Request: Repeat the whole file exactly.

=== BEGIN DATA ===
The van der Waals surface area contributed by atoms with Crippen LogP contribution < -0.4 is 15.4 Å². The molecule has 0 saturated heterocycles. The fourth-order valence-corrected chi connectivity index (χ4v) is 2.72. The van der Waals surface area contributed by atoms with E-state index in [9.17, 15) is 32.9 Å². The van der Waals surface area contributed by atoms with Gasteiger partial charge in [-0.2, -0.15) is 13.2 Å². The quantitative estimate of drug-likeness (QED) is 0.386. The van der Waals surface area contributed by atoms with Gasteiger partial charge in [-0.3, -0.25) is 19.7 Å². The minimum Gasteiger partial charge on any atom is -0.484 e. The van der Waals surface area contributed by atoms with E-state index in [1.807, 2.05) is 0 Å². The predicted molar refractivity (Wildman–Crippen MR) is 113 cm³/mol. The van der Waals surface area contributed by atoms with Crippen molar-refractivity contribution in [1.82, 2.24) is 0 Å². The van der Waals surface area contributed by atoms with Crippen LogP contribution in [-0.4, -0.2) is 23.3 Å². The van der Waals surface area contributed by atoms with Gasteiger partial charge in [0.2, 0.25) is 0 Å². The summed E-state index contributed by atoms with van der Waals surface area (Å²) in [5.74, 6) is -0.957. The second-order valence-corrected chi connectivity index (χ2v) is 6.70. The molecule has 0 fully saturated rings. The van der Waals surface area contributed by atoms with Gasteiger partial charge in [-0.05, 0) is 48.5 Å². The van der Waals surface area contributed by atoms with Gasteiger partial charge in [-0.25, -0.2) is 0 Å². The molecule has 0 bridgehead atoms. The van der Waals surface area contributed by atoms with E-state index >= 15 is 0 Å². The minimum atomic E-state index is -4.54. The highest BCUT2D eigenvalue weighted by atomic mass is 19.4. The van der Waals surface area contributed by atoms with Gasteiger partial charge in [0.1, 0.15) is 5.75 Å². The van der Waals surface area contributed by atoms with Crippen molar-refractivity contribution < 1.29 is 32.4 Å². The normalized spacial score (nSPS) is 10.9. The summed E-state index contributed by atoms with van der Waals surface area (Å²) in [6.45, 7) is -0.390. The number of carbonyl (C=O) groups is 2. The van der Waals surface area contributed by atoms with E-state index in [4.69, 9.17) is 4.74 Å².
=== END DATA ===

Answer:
The van der Waals surface area contributed by atoms with Crippen LogP contribution < -0.4 is 15.4 Å². The molecule has 0 saturated heterocycles. The fourth-order valence-corrected chi connectivity index (χ4v) is 2.72. The van der Waals surface area contributed by atoms with E-state index in [9.17, 15) is 32.9 Å². The van der Waals surface area contributed by atoms with Gasteiger partial charge in [-0.2, -0.15) is 13.2 Å². The quantitative estimate of drug-likeness (QED) is 0.386. The van der Waals surface area contributed by atoms with Gasteiger partial charge in [-0.3, -0.25) is 19.7 Å². The minimum Gasteiger partial charge on any atom is -0.484 e. The van der Waals surface area contributed by atoms with E-state index in [1.807, 2.05) is 0 Å². The predicted molar refractivity (Wildman–Crippen MR) is 113 cm³/mol. The van der Waals surface area contributed by atoms with Crippen molar-refractivity contribution in [1.82, 2.24) is 0 Å². The van der Waals surface area contributed by atoms with Crippen LogP contribution in [-0.4, -0.2) is 23.3 Å². The van der Waals surface area contributed by atoms with Gasteiger partial charge in [0.2, 0.25) is 0 Å². The summed E-state index contributed by atoms with van der Waals surface area (Å²) in [5.74, 6) is -0.957. The second-order valence-corrected chi connectivity index (χ2v) is 6.70. The molecule has 0 fully saturated rings. The van der Waals surface area contributed by atoms with Gasteiger partial charge in [-0.05, 0) is 48.5 Å². The van der Waals surface area contributed by atoms with Gasteiger partial charge in [-0.25, -0.2) is 0 Å². The molecule has 0 bridgehead atoms. The van der Waals surface area contributed by atoms with E-state index >= 15 is 0 Å². The minimum atomic E-state index is -4.54. The highest BCUT2D eigenvalue weighted by atomic mass is 19.4. The van der Waals surface area contributed by atoms with Gasteiger partial charge in [0.1, 0.15) is 5.75 Å². The van der Waals surface area contributed by atoms with Crippen molar-refractivity contribution < 1.29 is 32.4 Å². The normalized spacial score (nSPS) is 10.9. The summed E-state index contributed by atoms with van der Waals surface area (Å²) in [6.45, 7) is -0.390. The number of carbonyl (C=O) groups is 2. The van der Waals surface area contributed by atoms with E-state index in [4.69, 9.17) is 4.74 Å².